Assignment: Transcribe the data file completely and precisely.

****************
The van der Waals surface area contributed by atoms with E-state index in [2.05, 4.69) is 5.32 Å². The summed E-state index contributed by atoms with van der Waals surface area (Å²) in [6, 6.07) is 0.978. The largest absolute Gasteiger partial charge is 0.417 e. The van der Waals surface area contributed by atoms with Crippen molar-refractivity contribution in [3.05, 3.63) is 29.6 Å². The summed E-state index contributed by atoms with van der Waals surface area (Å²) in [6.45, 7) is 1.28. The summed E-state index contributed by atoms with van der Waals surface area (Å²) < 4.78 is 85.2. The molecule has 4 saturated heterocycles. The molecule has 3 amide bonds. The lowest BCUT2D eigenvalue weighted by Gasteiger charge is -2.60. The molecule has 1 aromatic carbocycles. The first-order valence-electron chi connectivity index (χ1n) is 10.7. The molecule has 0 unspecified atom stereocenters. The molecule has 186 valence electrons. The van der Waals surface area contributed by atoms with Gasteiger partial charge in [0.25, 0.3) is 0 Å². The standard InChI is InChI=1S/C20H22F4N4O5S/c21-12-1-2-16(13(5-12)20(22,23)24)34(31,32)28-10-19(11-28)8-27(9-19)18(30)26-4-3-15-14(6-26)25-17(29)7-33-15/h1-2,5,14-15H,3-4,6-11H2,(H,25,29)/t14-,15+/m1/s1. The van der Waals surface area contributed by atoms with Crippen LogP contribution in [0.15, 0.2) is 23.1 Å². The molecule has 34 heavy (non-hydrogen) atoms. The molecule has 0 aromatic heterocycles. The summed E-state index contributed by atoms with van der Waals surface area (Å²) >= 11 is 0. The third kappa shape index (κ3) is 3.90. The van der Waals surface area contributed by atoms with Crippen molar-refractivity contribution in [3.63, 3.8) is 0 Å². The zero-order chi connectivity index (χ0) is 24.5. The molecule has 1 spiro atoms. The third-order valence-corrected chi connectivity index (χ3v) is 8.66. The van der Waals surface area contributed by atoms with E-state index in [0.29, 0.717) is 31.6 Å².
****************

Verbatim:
The van der Waals surface area contributed by atoms with E-state index in [2.05, 4.69) is 5.32 Å². The summed E-state index contributed by atoms with van der Waals surface area (Å²) in [6, 6.07) is 0.978. The largest absolute Gasteiger partial charge is 0.417 e. The van der Waals surface area contributed by atoms with Crippen molar-refractivity contribution in [3.05, 3.63) is 29.6 Å². The summed E-state index contributed by atoms with van der Waals surface area (Å²) in [6.45, 7) is 1.28. The summed E-state index contributed by atoms with van der Waals surface area (Å²) < 4.78 is 85.2. The molecule has 4 saturated heterocycles. The molecule has 3 amide bonds. The lowest BCUT2D eigenvalue weighted by Gasteiger charge is -2.60. The molecule has 1 aromatic carbocycles. The first-order valence-electron chi connectivity index (χ1n) is 10.7. The molecule has 0 unspecified atom stereocenters. The molecule has 186 valence electrons. The van der Waals surface area contributed by atoms with Gasteiger partial charge in [0.25, 0.3) is 0 Å². The standard InChI is InChI=1S/C20H22F4N4O5S/c21-12-1-2-16(13(5-12)20(22,23)24)34(31,32)28-10-19(11-28)8-27(9-19)18(30)26-4-3-15-14(6-26)25-17(29)7-33-15/h1-2,5,14-15H,3-4,6-11H2,(H,25,29)/t14-,15+/m1/s1. The van der Waals surface area contributed by atoms with Crippen LogP contribution in [0.15, 0.2) is 23.1 Å². The molecule has 34 heavy (non-hydrogen) atoms. The molecule has 0 aromatic heterocycles. The summed E-state index contributed by atoms with van der Waals surface area (Å²) >= 11 is 0. The third kappa shape index (κ3) is 3.90. The van der Waals surface area contributed by atoms with Crippen molar-refractivity contribution in [3.63, 3.8) is 0 Å². The zero-order chi connectivity index (χ0) is 24.5. The molecule has 1 spiro atoms. The third-order valence-corrected chi connectivity index (χ3v) is 8.66. The van der Waals surface area contributed by atoms with E-state index in [0.29, 0.717) is 31.6 Å².